If you are a skilled at DIY you may be able to undertake some elements of the design yourself and there are plenty of resources available in online blogs and YouTube to help you do this. However, if you are considering adding complex hard landscaping features to your garden then you may be better served hiring a professional. Hard landscaping is a long-term investment and should last throughout the lifespan of your garden so it is important to get it right from the outset

Check out this article to get advice and tips that can help you hone your gardening skills.

These 8 gardening essential tools and products will help you get started:

  • Measuring tape
  • Spade
  • Fork
  • Hand trowel
  • Hand fork
  • Rake
  • Secateurs
  • Compost

Take a look at our glossary here:

  • Evergreen: An evergreen plant keeps its leaves all year.
  • Deciduous: A deciduous plant sheds its foliage in winter and produces new leaves in spring.
  • Trees: Trees are typically large, evergreen or deciduous plants that have a single trunk, although they can be trained into a multi-stem (see below). If your garden is small opt for a species that suits your space, such as an Acer or Amelanchier lamarckii. Your local garden centre will be able to help you choose the best option for your space.
  • Shrubs: Shrubs are evergreen or deciduous woody plants with several main stems near the ground. Smaller than a tree, they help add form and structure to your garden.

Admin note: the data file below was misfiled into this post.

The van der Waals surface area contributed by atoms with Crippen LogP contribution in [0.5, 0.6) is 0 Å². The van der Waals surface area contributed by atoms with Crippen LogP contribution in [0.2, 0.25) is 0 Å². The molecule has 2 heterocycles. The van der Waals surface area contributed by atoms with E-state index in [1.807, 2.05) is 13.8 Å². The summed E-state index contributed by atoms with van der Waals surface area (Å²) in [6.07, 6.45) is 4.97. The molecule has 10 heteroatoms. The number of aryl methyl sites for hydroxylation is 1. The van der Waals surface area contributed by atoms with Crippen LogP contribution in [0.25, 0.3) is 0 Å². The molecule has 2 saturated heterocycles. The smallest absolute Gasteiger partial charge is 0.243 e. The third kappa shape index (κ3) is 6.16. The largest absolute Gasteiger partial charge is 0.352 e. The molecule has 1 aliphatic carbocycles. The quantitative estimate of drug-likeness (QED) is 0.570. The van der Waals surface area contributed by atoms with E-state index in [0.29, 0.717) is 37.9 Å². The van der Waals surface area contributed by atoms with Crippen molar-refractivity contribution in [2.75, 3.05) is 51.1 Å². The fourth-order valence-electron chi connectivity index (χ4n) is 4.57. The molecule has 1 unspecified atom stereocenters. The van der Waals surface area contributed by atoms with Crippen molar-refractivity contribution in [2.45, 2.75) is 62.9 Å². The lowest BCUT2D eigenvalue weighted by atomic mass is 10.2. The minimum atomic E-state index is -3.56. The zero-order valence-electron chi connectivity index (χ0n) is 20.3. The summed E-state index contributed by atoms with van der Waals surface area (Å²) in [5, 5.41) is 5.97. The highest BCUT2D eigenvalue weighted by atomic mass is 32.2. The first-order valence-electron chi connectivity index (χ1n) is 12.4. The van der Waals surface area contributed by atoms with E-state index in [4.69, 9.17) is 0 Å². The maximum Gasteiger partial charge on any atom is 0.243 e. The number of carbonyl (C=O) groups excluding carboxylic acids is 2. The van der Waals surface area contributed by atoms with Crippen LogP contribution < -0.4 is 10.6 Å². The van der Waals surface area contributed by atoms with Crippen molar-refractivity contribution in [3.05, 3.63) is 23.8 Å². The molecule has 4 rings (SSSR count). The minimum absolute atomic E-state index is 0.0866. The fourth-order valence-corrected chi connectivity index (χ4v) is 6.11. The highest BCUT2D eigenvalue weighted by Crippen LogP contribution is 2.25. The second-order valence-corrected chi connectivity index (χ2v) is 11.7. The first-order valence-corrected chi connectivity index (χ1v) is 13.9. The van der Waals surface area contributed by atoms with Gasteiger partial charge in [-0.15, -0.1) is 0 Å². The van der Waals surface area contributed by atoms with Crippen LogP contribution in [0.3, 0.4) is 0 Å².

• Perennials: Perennials are plants that die back to the ground in the winter and re-emerge the following year.
  • Biennials: Biennials are plant that live for two years. They typically produce foliage in the first year and flowers the following year. Like perennials, they die back to the ground in the winter and re-emerge the following year.
  • Annuals: Annuals are plants that live for a year or less. These are great options if you wish to add colour to your garden on a tight budget.
  • Climbers: Climbers are deciduous and evergreen climbing plants that can be trained to climb up trellises, fences or walls.
  • Bulbs: Bulbs, such as Daffodils or Tulips, provide seasonal colour. They are planted in the autumn and flower throughout the spring.
  • Topiary: Topiary is the art or practice of clipping shrubs or trees into ornamental shapes.
  • Multi-stem: A multi-stem tree is a tree that has two or more stems. These have been trained to grow together by planting two or more single-stemmed trees in one hole or pot.
  • Coppice: To coppice means to cut a tree or shrub back to ground level periodically to stimulate growth.
  • Espalier: An espalier is a fruit tree or ornamental shrub whose branches are trained to grow flat against a wall, supported on a lattice.
  • Pleached: A pleached tree or shrub features branches that are entwined or interlaced to form a hedge or provide cover for an outdoor walkway.

Dream Gardens

Find out all you need to know to grow your Dream Garden with Bord Bia this summer.